16 November 2011
Healthcare researchers have found a molecular link that explains the connection between cancer and diabetes.
Scientists at Lund University in Sweden explained the fact that diabetes raises the risk of certain cancers is already well known, but a more complex view of the reasons why can be interpreted from the map of molecules.
"We have worked with the most well-known risk gene for type 2 diabetes - a variant of the TCF gene - and have studied its function in the beta cells," said Yuedan Zhou, a doctoral student at the Lund University Diabetes Centre and principal author of the published study.
She added that the stages for developing type 2 diabetes are long and complex, giving increased time for a gene risky to cancer development to become prominent.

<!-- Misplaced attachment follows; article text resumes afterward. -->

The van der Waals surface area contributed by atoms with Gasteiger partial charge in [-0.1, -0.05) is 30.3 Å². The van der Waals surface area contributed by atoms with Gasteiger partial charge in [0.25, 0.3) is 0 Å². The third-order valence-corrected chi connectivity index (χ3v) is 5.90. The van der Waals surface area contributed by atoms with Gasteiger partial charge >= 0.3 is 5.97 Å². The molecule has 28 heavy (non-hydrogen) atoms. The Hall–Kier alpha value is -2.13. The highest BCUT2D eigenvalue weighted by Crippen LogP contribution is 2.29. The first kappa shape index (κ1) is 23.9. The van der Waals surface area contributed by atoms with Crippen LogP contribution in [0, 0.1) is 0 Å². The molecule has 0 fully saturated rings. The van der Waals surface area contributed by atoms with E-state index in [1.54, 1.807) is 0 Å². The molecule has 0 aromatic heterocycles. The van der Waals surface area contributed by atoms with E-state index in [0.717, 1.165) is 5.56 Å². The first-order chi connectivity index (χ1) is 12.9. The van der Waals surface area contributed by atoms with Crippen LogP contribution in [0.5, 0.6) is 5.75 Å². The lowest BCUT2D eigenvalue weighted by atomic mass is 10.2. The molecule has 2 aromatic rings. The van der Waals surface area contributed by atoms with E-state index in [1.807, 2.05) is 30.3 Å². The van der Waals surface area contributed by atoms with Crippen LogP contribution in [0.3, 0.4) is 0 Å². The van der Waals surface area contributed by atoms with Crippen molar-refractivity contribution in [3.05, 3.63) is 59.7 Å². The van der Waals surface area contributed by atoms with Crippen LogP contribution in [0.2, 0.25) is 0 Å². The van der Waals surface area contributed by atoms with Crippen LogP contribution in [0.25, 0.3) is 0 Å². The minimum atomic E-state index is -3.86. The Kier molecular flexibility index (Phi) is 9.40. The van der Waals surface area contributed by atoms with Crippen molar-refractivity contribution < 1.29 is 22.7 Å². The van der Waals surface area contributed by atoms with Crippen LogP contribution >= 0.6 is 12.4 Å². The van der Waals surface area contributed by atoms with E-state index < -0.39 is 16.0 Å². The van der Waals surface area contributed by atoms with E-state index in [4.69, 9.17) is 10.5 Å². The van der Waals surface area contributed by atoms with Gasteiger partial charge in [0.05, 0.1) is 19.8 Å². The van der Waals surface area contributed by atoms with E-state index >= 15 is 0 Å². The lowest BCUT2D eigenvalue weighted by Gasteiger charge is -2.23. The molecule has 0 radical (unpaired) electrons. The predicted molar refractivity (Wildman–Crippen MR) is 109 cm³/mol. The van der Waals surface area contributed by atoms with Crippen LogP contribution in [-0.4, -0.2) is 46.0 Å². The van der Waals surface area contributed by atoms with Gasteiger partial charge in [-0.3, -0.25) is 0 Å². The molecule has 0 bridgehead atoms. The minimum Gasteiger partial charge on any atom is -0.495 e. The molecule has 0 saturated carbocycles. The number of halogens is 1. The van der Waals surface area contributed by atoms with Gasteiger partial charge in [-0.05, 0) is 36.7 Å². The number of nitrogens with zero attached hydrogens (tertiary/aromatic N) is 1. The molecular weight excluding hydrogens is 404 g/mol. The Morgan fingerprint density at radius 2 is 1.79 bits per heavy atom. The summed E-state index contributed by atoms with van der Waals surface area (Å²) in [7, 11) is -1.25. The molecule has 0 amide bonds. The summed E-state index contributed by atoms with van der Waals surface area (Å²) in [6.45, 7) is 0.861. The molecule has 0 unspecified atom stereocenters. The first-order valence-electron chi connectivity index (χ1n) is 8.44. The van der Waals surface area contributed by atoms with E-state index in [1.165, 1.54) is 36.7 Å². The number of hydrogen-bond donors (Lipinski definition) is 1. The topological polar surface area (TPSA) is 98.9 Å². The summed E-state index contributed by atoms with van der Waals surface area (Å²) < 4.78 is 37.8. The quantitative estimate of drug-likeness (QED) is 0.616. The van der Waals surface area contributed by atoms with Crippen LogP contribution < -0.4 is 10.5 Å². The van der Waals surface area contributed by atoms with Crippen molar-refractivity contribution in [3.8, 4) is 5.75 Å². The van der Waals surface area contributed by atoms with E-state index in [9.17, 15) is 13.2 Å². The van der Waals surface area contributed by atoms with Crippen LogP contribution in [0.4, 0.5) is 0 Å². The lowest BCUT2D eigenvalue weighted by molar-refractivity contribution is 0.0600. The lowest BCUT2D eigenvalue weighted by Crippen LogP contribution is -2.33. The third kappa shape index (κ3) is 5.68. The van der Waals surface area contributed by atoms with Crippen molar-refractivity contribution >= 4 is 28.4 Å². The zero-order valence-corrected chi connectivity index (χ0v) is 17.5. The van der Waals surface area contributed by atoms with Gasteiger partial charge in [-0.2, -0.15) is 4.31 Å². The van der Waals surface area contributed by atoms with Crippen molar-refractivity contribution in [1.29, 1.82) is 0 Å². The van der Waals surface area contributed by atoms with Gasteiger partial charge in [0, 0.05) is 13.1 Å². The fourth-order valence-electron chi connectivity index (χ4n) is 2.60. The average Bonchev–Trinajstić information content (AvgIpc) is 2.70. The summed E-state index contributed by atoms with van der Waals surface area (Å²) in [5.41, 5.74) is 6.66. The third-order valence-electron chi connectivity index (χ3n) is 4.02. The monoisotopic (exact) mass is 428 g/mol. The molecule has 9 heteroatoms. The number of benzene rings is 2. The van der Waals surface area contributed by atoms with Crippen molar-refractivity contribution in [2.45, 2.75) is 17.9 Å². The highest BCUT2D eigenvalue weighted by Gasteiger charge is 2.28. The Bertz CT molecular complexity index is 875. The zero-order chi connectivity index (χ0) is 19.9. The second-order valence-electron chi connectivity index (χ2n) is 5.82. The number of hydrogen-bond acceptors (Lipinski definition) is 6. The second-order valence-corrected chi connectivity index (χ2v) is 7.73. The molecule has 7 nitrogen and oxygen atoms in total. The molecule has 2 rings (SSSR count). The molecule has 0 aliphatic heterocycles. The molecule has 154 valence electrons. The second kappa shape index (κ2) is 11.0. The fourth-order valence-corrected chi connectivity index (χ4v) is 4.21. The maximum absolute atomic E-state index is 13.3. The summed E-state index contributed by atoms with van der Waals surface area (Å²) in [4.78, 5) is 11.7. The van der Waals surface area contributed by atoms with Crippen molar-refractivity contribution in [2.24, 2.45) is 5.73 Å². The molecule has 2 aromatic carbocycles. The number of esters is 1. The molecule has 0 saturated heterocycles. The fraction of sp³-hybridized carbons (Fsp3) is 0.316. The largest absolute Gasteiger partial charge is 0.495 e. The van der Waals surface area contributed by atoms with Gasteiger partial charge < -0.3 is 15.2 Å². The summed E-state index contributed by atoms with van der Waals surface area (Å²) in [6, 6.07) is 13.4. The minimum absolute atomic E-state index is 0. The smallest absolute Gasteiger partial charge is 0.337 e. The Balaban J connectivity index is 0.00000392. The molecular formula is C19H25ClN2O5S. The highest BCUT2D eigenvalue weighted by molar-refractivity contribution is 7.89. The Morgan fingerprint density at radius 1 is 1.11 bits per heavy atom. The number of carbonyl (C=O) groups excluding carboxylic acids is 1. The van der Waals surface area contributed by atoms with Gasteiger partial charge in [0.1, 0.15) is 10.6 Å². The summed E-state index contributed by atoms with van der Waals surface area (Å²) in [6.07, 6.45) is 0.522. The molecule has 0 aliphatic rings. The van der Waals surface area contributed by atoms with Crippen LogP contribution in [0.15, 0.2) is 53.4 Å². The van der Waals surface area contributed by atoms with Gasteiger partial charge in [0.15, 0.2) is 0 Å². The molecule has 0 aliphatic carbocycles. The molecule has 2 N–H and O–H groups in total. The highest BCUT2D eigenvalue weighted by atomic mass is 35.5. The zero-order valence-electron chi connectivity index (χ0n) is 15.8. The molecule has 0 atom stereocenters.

Two genes - TCF and p53 - work together in the process of diabetes development - TCF protects against cell death, while p53 prevents excessive cell division, which could pose a risk of cancer. The risk variant of TCF is common, with 25 per cent of the population carrying it and 31 per cent of diabetics.
The number of people diagnosed with diabetes in the UK last year increased by nearly 130,000 to 2.9 million, according to Diabetes UK.
Posted by Edward Bartel
Zhou, Yuedan, et al., "Survival of pancreatic beta cells is partly controlled by a TCF7L2-p53-p53INP1-dependent pathway", Human Molecular Genetics, November 2011.
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